His public prayers were perfect examples of crisp, forth-
Scripture records very few long prayers. Much of Psalm 119 is addressed to God in the language of prayer, and of course, that is the Bibles longest chapter. Other than that, Nehemiah 9:5-38 contains the longest prayer in all of Scripture, and it can be read aloud with expression in less than seven minutes. John 17 is the New Testament's longest prayer. It's also the longest of Jesus' recorded prayers, just twenty-six verses long.
Now of course Jesus prayed much longer prayers because Scripture records several instances where He prayed in solitude for extended periods of time (Matthew 14:23; Mark 6:46). When it suited Him, He would even spend the entire night in prayer (Luke 6:12). It was His habit thus to pray, both privately and with His disciples (John 18:2). And the pattern was clear: His long prayers were the ones He prayed in private. His public prayers were perfect examples of crisp, forthright plain-speaking.
Listening to Jesus pray and observing His constant dependence on private prayer gave the disciples an appetite for prayer. So they asked Him, "Lord, teach us to pray" (Luke 11:1). He responded by repeating the very same model of prayer He gave in the sermon on the Mount. We call it "The Lord's Prayer." We ought rather to think of it as "The Disciples Prayer," because its centerpiece is a petition for divine forgiveness, something Jesus would never need to pray for. Like all great praying it is both succinct and unpretentious. There is not a wasted word, not a hint of vain repetition, and not a single note of ostentation or ceremony in the whole prayer.
And He said to them, "When you pray, say: 'Father, hallowed be Your name. Your kingdom come. Give us each day our daily bread. And forgive us our sins, for we ourselves also forgive everyone who is indebted to us. And lead us not into temptation'" (Luke 11:2-4). That prayer was a pattern for the disciples to follow, not a mantra to be recited without engaging the mind or passions. The various elements of Jesus' prayer are all reminders of what our praying ought to include: praise, petition, penitence, and a plea for grace in our sanctification. Those are not only the key elements of prayer, they are also some of the principal features of authentic worship. The parallelism between prayer and worship is no coincidence. Prayer is the distilled essence of worship.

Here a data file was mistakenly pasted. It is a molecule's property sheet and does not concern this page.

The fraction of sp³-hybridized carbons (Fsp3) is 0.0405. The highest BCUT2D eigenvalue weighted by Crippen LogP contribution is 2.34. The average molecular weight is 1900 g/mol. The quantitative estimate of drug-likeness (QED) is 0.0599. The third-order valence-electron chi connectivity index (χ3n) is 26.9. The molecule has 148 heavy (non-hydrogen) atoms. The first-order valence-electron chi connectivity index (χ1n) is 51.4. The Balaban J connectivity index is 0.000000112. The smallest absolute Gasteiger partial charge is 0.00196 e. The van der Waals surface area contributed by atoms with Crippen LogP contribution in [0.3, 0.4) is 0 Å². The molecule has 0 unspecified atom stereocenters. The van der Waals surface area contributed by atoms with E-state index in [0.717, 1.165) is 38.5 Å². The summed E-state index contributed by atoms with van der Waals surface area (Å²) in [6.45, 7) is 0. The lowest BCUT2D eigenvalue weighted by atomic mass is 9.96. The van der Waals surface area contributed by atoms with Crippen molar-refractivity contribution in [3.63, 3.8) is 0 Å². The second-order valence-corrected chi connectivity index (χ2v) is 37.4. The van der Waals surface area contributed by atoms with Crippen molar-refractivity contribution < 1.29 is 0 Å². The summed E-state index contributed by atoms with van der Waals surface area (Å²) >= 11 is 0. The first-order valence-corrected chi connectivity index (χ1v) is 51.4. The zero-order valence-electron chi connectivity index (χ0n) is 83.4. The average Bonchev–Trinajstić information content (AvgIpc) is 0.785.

That perspective is often lost in this era of self-focused, subjective, felt-needs-oriented religion. Multitudes think of prayer as nothing more than a way to get whatever they want from God. Prayer is reduced to a superstitious means of gain - and some will tell you that God is obligated to deliver the goods. Religious television is full of charlatans who insist that God must grant whatever you ask for if you can muster enough "faith' and refuse to entertain any "doubt." Faith in their lexicon is a kind of "positive confession." Doubt, as they might describe it, is any rational or biblical qualm about whether the thing you desire is in accord with the will of God. Those, of course, are not biblical definition of faith and doubt. Nor can anyone's prayer legitimately be called a "prayer offered in faith" (James 5:15) if it is contrary to the will of God.
Charismatics are not the only ones who see prayer as nothing more than a kind of utilitarian wish list. Plenty of mainstream evangelicals and old-style fundamentalists seem confused about the purpose of prayer, too. John R. Rice, an influential fundamentalist pastor, wrote a bestselling book in 1942 titled Prayer-Asking and Receiving. He wrote, "Prayer is not praise, adoration, meditation, humiliation nor confession, but asking...Praise is not prayer, and prayer is not praise. Prayer is asking...Adoration is not prayer, and prayer is not adoration. Prayer is always asking. It is not anything else but asking.
STAY TUNED FOR PART 2